May 16th, 2010 by Jihye Chang
Kimchi is probably the most well known and widely misunderstood Korean food. If you have ever tasted really good home-made, well-ripe kimchi, you know that it’s not something just smelly or awfully spicy. Most popular and widely eaten kimchi is Paechu-Kimchi made with Napa cabbage, sliced radish, and seasonings (salt, fish sauce or other kinds of seafood stuff depending on the regional taste, red pepper powder, garlic, green onion, ginger, sugar, etc.) Good kimchi is has balanced taste of sourness, crunchiness, spiciness, saltiness, and it’s very sexy! Think of it as a spicy and more glorious version of Saurkraut.
You can make so many kinds of yummy dishes using kimchi – kimchi fried rice, pancakes, noodles, and even spaghetti! I plan to write more details about Kimchi and its history some other time, but today I am going to tell you how to make a very simple kimchi soup (“jigae” or “zigae”)
Kimchi jigae with canned tuna [Chamchi Kimchi Jigae]
There are probably as many Kimchi jigae recipes as there are moms and cooks in Korea. You can make this dish with various kinds of meat (canned tuna, pork belly, canned pike, canned mackerel, clams, bacon) and different types of soup stock. Methods varies a lot as well. (Stir fry meat first and then pour water, put everything in a pot and simmer for a long time, season the meat beforehand, cook the meat with kimchi, etc.). Chong-Ga brand’s un-cut kimchi is the best you can get at grocery stores. Un-cut kimchi is made with the whole head of napa cabbage, and you should cut it yourself before eating. If you can’t find it, get the store manager’s recommendation or a pick a jar that still has some liquid in it and has a faint sour smell to it. Kimchi jigae needs kimchi that’s ripe, not too “young.” If kimchi tastes too salty without much sourness, you may add some rice vinegar. Don’t buy small kimchi jars sold at regular grocery stores as they don’t taste good and they are so overpriced.
About 2 cup (400g) cut Kimchi, mixed with 0.5 Tb sugar and 0.5 Tb sesame oil (See the picture above!)
1 can of Dong-Won brand’s Kimch Jigae Tuna. You can find it at any Korean grocery store. If you can’t find it, use any canned tuna (4.5 oz) in olive oil, and use 1.5 cans/ put a bit more seasonings and red pepper powder.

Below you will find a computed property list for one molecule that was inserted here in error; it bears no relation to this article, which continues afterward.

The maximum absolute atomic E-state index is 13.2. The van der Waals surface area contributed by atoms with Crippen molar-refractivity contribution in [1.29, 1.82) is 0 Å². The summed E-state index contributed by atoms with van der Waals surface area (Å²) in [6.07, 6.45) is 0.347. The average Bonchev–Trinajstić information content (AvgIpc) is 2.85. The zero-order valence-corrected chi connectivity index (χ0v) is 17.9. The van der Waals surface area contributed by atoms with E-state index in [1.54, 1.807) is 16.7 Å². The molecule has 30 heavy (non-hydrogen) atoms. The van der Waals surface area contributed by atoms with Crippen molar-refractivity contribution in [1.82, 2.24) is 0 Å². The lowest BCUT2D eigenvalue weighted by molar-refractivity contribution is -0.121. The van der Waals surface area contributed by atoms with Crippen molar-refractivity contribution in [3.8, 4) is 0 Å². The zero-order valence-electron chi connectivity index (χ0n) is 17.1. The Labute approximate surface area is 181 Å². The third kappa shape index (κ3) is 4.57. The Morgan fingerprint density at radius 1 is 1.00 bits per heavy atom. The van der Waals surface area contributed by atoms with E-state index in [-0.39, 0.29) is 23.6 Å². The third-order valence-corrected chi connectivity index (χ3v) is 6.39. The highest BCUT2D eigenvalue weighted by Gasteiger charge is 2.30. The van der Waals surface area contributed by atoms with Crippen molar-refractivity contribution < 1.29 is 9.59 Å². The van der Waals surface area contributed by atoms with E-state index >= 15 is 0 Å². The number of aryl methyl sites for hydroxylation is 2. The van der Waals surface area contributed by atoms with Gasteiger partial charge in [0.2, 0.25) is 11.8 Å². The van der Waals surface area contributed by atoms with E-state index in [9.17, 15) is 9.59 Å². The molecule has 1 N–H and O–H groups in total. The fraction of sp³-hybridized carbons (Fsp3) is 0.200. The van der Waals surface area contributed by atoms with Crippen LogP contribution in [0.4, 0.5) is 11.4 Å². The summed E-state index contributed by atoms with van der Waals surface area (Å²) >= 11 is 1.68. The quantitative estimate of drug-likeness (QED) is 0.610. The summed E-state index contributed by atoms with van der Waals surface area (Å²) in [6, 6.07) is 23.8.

1/2 Onion, thinly sliced
1 Tb Canola oil (or any oil that has not a lot of flavor. If you want some more kick, use the Korean style chili oil.)
2-3 cups water (enough to cover kimchi, but not too watery) It’s more tasty if you use soup stock made with dried anchovies and dried kombu (“tashima” in Korean), but water is fine.
1/2 organic firm tofu, thinly sliced
0.5 Tb Korean pepper powder/ 2 strips green onion, chopped/ Soy sauce or Kimchi juice (from the jar) to taste
(Optional: 2 cloves of garlic, finely minced)
How To Make
1) Heat the canola oil in the stainless steel sauce pan (2 quart) or Le Creuset (2 quart) type of pot. Stir fry kimchi for about 3 minutes, on medium heat, until softened a bit.
2) Put water. Then put the onion and canned tuna. Close the lid and cook with medium-low heat for about 10 minutes.
3) Open the lid and cook until the onions are soft and jigae smells good. Then arrange tofu slices around the pot and put 0.5 Tb of the red pepper powder in the middle of the tofu circle. (Add garlic with the pepper powder, if you are using.) Spoon some soup over the tofu slices and gently push them down so that they sits below the surface.
4) Cook until tofu is warmed through, about 2 minutes. Taste and adjust the seasoning either with kimchi juice or a bit of soy sauce.
5) Put the sliced green onion and cook about 30 seconds more and then serve!
This soup with a bowl of rice makes such a quick and comforting dinner. Enjoy~ (Hmingi, I hope you like it! )